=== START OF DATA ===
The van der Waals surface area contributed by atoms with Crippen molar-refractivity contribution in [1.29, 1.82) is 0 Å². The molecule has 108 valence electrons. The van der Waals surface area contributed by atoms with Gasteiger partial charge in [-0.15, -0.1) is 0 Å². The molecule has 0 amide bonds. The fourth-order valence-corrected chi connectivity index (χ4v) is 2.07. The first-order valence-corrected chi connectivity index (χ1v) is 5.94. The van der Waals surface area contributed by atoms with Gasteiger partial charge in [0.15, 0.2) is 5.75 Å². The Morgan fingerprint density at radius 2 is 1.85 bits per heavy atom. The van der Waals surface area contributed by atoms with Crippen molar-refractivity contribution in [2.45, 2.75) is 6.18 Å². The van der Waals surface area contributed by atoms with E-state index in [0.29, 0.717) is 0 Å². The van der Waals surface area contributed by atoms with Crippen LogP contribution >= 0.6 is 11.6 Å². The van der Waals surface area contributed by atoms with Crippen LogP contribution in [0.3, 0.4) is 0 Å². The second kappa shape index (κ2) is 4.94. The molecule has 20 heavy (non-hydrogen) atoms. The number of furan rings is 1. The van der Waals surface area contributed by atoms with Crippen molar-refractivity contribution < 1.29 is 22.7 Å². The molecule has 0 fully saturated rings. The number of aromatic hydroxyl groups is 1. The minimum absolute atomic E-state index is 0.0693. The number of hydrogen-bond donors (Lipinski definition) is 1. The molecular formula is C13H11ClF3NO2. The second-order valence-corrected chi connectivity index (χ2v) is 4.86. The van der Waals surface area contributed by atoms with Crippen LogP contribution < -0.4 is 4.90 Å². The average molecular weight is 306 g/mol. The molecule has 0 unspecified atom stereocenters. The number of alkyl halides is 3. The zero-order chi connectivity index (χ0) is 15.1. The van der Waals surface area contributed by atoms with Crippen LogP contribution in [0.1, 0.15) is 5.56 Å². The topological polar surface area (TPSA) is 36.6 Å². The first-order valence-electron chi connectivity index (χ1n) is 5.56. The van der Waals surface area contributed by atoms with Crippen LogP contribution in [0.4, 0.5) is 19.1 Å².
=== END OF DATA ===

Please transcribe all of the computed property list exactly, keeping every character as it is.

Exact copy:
The van der Waals surface area contributed by atoms with Crippen molar-refractivity contribution in [1.29, 1.82) is 0 Å². The molecule has 108 valence electrons. The van der Waals surface area contributed by atoms with Gasteiger partial charge in [-0.15, -0.1) is 0 Å². The molecule has 0 amide bonds. The fourth-order valence-corrected chi connectivity index (χ4v) is 2.07. The first-order valence-corrected chi connectivity index (χ1v) is 5.94. The van der Waals surface area contributed by atoms with Gasteiger partial charge in [0.15, 0.2) is 5.75 Å². The Morgan fingerprint density at radius 2 is 1.85 bits per heavy atom. The van der Waals surface area contributed by atoms with Crippen molar-refractivity contribution in [2.45, 2.75) is 6.18 Å². The van der Waals surface area contributed by atoms with E-state index in [0.29, 0.717) is 0 Å². The van der Waals surface area contributed by atoms with Crippen LogP contribution >= 0.6 is 11.6 Å². The van der Waals surface area contributed by atoms with Crippen LogP contribution in [0.3, 0.4) is 0 Å². The second kappa shape index (κ2) is 4.94. The molecule has 20 heavy (non-hydrogen) atoms. The number of furan rings is 1. The van der Waals surface area contributed by atoms with Crippen molar-refractivity contribution < 1.29 is 22.7 Å². The molecule has 0 fully saturated rings. The number of aromatic hydroxyl groups is 1. The minimum absolute atomic E-state index is 0.0693. The number of hydrogen-bond donors (Lipinski definition) is 1. The molecular formula is C13H11ClF3NO2. The second-order valence-corrected chi connectivity index (χ2v) is 4.86. The van der Waals surface area contributed by atoms with Crippen LogP contribution < -0.4 is 4.90 Å². The average molecular weight is 306 g/mol. The molecule has 0 unspecified atom stereocenters. The number of alkyl halides is 3. The zero-order chi connectivity index (χ0) is 15.1. The van der Waals surface area contributed by atoms with Crippen LogP contribution in [0.1, 0.15) is 5.56 Å². The topological polar surface area (TPSA) is 36.6 Å². The first-order valence-electron chi connectivity index (χ1n) is 5.56. The van der Waals surface area contributed by atoms with Crippen LogP contribution in [0.4, 0.5) is 19.1 Å².